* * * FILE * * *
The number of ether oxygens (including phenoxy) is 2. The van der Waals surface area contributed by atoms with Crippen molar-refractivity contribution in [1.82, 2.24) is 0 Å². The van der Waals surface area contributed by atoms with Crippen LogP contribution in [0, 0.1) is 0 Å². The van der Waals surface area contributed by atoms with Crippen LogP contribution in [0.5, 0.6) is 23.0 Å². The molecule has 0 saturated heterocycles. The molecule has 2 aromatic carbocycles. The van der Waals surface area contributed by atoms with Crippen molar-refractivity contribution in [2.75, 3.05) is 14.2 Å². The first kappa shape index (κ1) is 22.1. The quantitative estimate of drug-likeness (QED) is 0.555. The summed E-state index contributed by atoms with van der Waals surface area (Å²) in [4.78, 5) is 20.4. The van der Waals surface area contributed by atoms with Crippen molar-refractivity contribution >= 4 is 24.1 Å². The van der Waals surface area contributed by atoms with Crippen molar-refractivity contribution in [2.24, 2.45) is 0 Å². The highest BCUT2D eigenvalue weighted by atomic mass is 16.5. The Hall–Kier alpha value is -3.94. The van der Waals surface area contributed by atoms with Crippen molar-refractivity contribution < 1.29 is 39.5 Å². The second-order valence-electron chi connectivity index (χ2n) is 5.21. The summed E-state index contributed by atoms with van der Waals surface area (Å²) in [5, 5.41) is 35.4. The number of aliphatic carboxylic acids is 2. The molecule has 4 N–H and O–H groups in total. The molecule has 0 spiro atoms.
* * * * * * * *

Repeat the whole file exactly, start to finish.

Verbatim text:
The number of ether oxygens (including phenoxy) is 2. The van der Waals surface area contributed by atoms with Crippen molar-refractivity contribution in [1.82, 2.24) is 0 Å². The van der Waals surface area contributed by atoms with Crippen LogP contribution in [0, 0.1) is 0 Å². The van der Waals surface area contributed by atoms with Crippen LogP contribution in [0.5, 0.6) is 23.0 Å². The molecule has 0 saturated heterocycles. The molecule has 2 aromatic carbocycles. The van der Waals surface area contributed by atoms with Crippen molar-refractivity contribution in [2.75, 3.05) is 14.2 Å². The first kappa shape index (κ1) is 22.1. The quantitative estimate of drug-likeness (QED) is 0.555. The summed E-state index contributed by atoms with van der Waals surface area (Å²) in [4.78, 5) is 20.4. The van der Waals surface area contributed by atoms with Crippen molar-refractivity contribution >= 4 is 24.1 Å². The van der Waals surface area contributed by atoms with Crippen molar-refractivity contribution in [2.24, 2.45) is 0 Å². The highest BCUT2D eigenvalue weighted by atomic mass is 16.5. The Hall–Kier alpha value is -3.94. The van der Waals surface area contributed by atoms with Crippen molar-refractivity contribution < 1.29 is 39.5 Å². The second-order valence-electron chi connectivity index (χ2n) is 5.21. The summed E-state index contributed by atoms with van der Waals surface area (Å²) in [5, 5.41) is 35.4. The number of aliphatic carboxylic acids is 2. The molecule has 4 N–H and O–H groups in total. The molecule has 0 spiro atoms.